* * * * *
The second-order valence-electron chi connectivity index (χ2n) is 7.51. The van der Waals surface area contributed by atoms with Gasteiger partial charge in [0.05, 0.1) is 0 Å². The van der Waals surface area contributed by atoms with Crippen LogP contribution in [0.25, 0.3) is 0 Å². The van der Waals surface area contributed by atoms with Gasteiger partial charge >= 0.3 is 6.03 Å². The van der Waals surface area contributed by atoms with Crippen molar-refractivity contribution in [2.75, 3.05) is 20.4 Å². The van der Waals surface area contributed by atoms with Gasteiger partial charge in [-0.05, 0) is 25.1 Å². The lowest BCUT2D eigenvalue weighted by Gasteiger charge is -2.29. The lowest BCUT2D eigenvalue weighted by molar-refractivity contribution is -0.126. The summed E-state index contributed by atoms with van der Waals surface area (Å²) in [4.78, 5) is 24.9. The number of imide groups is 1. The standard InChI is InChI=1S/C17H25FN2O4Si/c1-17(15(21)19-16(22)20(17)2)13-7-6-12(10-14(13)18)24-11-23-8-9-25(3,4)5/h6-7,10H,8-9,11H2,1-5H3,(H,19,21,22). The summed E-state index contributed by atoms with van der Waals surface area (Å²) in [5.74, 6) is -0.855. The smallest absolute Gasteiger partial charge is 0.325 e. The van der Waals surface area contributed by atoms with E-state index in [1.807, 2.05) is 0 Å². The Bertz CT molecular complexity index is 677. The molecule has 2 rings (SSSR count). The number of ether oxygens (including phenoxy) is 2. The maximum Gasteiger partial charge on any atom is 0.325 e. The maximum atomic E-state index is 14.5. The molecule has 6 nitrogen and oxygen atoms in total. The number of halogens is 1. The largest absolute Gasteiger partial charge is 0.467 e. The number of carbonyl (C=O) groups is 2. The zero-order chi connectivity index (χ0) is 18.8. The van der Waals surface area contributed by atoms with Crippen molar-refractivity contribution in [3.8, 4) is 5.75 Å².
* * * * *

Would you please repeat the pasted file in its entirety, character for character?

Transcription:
The second-order valence-electron chi connectivity index (χ2n) is 7.51. The van der Waals surface area contributed by atoms with Gasteiger partial charge in [0.05, 0.1) is 0 Å². The van der Waals surface area contributed by atoms with Crippen LogP contribution in [0.25, 0.3) is 0 Å². The van der Waals surface area contributed by atoms with Gasteiger partial charge >= 0.3 is 6.03 Å². The van der Waals surface area contributed by atoms with Crippen molar-refractivity contribution in [2.75, 3.05) is 20.4 Å². The van der Waals surface area contributed by atoms with Gasteiger partial charge in [-0.05, 0) is 25.1 Å². The lowest BCUT2D eigenvalue weighted by Gasteiger charge is -2.29. The lowest BCUT2D eigenvalue weighted by molar-refractivity contribution is -0.126. The summed E-state index contributed by atoms with van der Waals surface area (Å²) in [4.78, 5) is 24.9. The number of imide groups is 1. The standard InChI is InChI=1S/C17H25FN2O4Si/c1-17(15(21)19-16(22)20(17)2)13-7-6-12(10-14(13)18)24-11-23-8-9-25(3,4)5/h6-7,10H,8-9,11H2,1-5H3,(H,19,21,22). The summed E-state index contributed by atoms with van der Waals surface area (Å²) in [5.74, 6) is -0.855. The smallest absolute Gasteiger partial charge is 0.325 e. The van der Waals surface area contributed by atoms with E-state index in [1.807, 2.05) is 0 Å². The Bertz CT molecular complexity index is 677. The molecule has 2 rings (SSSR count). The number of ether oxygens (including phenoxy) is 2. The maximum Gasteiger partial charge on any atom is 0.325 e. The maximum atomic E-state index is 14.5. The molecule has 6 nitrogen and oxygen atoms in total. The number of halogens is 1. The largest absolute Gasteiger partial charge is 0.467 e. The number of carbonyl (C=O) groups is 2. The zero-order chi connectivity index (χ0) is 18.8. The van der Waals surface area contributed by atoms with Crippen molar-refractivity contribution in [3.8, 4) is 5.75 Å².